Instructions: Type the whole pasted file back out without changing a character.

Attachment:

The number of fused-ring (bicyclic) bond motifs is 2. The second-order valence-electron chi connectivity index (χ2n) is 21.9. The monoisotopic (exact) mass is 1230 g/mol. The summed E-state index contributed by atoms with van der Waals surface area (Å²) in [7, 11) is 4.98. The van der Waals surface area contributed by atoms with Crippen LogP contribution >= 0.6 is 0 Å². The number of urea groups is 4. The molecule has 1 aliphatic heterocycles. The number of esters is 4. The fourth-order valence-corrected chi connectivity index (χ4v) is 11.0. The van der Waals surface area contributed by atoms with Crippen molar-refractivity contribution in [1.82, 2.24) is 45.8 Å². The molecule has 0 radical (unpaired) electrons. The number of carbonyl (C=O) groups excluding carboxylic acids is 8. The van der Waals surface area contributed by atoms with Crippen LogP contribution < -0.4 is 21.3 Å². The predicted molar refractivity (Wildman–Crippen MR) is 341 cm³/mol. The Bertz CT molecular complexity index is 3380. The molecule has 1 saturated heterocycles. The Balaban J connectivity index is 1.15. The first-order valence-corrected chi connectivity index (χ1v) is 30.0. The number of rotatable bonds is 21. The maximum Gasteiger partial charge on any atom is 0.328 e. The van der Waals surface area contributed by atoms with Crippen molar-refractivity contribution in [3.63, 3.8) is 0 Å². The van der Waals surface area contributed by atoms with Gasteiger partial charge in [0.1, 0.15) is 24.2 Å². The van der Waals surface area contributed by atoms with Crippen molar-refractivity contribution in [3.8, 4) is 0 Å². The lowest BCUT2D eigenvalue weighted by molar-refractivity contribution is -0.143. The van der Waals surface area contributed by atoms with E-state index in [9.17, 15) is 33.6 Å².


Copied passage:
The number of fused-ring (bicyclic) bond motifs is 2. The second-order valence-electron chi connectivity index (χ2n) is 21.9. The monoisotopic (exact) mass is 1230 g/mol. The summed E-state index contributed by atoms with van der Waals surface area (Å²) in [7, 11) is 4.98. The van der Waals surface area contributed by atoms with Crippen LogP contribution >= 0.6 is 0 Å². The number of urea groups is 4. The molecule has 1 aliphatic heterocycles. The number of esters is 4. The fourth-order valence-corrected chi connectivity index (χ4v) is 11.0. The van der Waals surface area contributed by atoms with Crippen molar-refractivity contribution in [1.82, 2.24) is 45.8 Å². The molecule has 0 radical (unpaired) electrons. The number of carbonyl (C=O) groups excluding carboxylic acids is 8. The van der Waals surface area contributed by atoms with Crippen LogP contribution < -0.4 is 21.3 Å². The predicted molar refractivity (Wildman–Crippen MR) is 341 cm³/mol. The Bertz CT molecular complexity index is 3380. The molecule has 1 saturated heterocycles. The Balaban J connectivity index is 1.15. The first-order valence-corrected chi connectivity index (χ1v) is 30.0. The number of rotatable bonds is 21. The maximum Gasteiger partial charge on any atom is 0.328 e. The van der Waals surface area contributed by atoms with Crippen molar-refractivity contribution in [3.63, 3.8) is 0 Å². The van der Waals surface area contributed by atoms with Gasteiger partial charge in [0.1, 0.15) is 24.2 Å². The van der Waals surface area contributed by atoms with Crippen molar-refractivity contribution in [3.8, 4) is 0 Å². The lowest BCUT2D eigenvalue weighted by molar-refractivity contribution is -0.143. The van der Waals surface area contributed by atoms with E-state index in [9.17, 15) is 33.6 Å².